…as US sets to start vaccine trial in Nigeria
By Doyin Ojosipe
Bordered by the fast spread of the Ebola Virus Disease (EVD), The World Health Organization (WHO) has issued a roadmap which is aimed at stopping the spread of Ebola worldwide, within the period of 6–9 months, while rapidly managing the consequences of any further international spread.
In a statement issued at the weekend WHO said the roadmap will also guide and coordinate the international response to the outbreak of Ebola virus disease in West Africa, adding that the resource flows to implement the roadmap will be tracked separately, and will be supported by the World Bank.
The organisation said the plan was born following comments received from partners, including health officials in the affected countries, the African Union, development banks, other UN agencies, Médecins Sans Frontières (MSF), and countries providing direct financial support.
It also said that the roadmap will serve as a framework for updating detailed operational plans, even as priority is being given to needs for treatment and management centres, social mobilization, and safe burials.
The situation reports, map the hotspots and hot zones, present epidemiological data showing how the outbreak is evolving over time, and communicate what is known about the location of treatment facilities and laboratories, together with data needed to support other elements of the roadmap.
The roadmap will also cover the health dimensions of the international response, which will include key potential bottlenecks requiring international coordination, such as the supply of personal protective equipment, disinfectants, and body bags.
The WHO roadmap will be complemented by the development of a separate UN-wide operational platform that brings in the skills and capacities of other agencies, including assets in the areas of logistics and transportation. The UN-wide platform aims to facilitate the delivery of essential services, such as food and other provisions, water supply and sanitation, and primary health care.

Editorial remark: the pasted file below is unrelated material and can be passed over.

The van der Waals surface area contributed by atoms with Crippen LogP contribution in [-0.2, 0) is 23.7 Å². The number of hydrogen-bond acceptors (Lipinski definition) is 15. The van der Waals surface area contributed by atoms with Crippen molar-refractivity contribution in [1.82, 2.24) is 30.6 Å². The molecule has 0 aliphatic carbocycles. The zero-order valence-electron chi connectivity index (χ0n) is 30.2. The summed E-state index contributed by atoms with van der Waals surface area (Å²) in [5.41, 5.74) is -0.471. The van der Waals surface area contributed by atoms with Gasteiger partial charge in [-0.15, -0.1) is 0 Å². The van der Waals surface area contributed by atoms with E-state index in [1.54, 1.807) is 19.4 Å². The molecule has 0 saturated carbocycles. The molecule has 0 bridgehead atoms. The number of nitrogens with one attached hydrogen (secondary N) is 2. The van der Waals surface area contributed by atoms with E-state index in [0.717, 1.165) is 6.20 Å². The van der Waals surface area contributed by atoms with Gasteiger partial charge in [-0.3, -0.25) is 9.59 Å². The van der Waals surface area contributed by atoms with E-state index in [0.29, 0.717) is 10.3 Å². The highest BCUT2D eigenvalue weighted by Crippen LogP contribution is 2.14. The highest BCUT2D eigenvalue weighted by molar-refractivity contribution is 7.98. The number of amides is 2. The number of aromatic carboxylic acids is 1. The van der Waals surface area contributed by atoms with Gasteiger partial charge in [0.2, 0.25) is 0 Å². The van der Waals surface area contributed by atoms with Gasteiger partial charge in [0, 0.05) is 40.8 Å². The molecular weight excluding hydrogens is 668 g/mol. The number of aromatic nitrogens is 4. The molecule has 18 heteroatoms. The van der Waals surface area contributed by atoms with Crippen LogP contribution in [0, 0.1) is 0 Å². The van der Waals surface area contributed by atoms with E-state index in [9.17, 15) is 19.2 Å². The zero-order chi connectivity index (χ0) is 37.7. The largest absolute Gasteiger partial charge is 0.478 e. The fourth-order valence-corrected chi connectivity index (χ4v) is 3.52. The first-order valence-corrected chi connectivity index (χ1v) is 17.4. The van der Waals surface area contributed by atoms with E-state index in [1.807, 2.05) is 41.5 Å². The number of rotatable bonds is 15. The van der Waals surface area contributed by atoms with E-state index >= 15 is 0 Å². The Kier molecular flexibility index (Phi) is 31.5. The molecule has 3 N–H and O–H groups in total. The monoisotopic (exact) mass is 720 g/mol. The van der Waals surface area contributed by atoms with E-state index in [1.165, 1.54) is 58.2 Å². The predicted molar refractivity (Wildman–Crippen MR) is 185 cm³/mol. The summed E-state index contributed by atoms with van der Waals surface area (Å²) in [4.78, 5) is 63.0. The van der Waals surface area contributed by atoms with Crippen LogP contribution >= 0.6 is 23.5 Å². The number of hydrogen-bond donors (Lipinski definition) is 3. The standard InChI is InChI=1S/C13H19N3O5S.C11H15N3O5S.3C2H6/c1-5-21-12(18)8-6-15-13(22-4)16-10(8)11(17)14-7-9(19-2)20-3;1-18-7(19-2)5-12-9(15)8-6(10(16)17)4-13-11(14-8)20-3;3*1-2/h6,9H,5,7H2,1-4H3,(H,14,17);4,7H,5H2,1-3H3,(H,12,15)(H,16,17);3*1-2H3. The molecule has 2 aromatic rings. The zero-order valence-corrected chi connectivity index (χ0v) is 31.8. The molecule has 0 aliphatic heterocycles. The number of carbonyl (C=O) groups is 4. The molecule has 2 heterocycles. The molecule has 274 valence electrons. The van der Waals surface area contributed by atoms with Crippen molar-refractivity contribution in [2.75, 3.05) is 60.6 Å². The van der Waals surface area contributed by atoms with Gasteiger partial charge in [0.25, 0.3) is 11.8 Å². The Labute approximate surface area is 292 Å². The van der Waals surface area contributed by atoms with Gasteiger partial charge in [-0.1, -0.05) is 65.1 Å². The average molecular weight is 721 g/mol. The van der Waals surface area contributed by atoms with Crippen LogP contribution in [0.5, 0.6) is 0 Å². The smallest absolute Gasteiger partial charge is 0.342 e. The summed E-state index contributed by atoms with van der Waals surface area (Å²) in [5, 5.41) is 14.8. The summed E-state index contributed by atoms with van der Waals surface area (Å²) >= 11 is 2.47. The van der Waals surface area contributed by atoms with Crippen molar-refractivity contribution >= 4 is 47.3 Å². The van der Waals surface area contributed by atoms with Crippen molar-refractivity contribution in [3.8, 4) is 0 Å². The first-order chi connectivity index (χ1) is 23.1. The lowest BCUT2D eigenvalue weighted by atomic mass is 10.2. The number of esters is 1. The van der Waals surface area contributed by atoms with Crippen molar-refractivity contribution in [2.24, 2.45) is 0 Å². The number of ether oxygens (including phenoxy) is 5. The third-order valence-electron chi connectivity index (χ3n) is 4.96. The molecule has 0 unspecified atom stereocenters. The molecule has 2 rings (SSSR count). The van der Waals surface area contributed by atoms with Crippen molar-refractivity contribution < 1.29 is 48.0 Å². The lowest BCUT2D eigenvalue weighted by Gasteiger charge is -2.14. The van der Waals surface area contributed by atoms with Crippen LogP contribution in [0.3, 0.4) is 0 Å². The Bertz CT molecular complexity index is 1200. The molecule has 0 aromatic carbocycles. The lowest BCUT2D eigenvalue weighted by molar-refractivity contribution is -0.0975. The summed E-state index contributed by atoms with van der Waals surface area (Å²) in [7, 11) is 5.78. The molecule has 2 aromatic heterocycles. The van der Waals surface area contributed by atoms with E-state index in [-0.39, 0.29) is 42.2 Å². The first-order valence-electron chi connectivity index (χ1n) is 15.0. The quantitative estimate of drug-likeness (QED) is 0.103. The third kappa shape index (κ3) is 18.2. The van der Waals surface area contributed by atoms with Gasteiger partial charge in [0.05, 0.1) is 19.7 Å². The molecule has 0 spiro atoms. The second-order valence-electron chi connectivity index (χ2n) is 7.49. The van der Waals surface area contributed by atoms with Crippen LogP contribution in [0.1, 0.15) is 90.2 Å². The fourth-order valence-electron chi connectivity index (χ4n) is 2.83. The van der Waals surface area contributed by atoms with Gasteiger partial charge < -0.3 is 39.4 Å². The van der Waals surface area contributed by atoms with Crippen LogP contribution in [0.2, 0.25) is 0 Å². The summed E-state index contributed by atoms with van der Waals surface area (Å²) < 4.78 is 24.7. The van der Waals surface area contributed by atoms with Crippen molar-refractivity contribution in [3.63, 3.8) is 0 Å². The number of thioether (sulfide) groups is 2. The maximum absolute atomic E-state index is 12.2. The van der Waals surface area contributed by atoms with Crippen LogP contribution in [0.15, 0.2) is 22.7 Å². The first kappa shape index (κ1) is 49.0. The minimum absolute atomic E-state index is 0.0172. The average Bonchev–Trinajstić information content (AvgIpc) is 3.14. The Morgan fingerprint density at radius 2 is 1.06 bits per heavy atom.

Meanwhile, the US National Institutes of Health, in a separate statement issued on Thursday has indicated its intentions to start a new vaccine trial in Nigeria, which will require about 20 volunteers to see if the vaccine is safe for human use.
The statement indicated that the vaccine was developed by the agency’s National Institute of Allergy and Infectious Diseases and GlaxoSmithKline.
It further stated that the vaccine will be tested on 100 volunteers at the United Kingdom, by the second week of September.
In the statement, it was mentioned that “The US Centre for Disease Control and Prevention has initiated discussions with Ministry of Health officials in Nigeria about the prospects for conducting a Phase 1 safety study of the vaccine among healthy adults in that country. The pace of human safety testing for experimental Ebola vaccines has been expedited in response to the ongoing Ebola virus outbreak in West Africa.”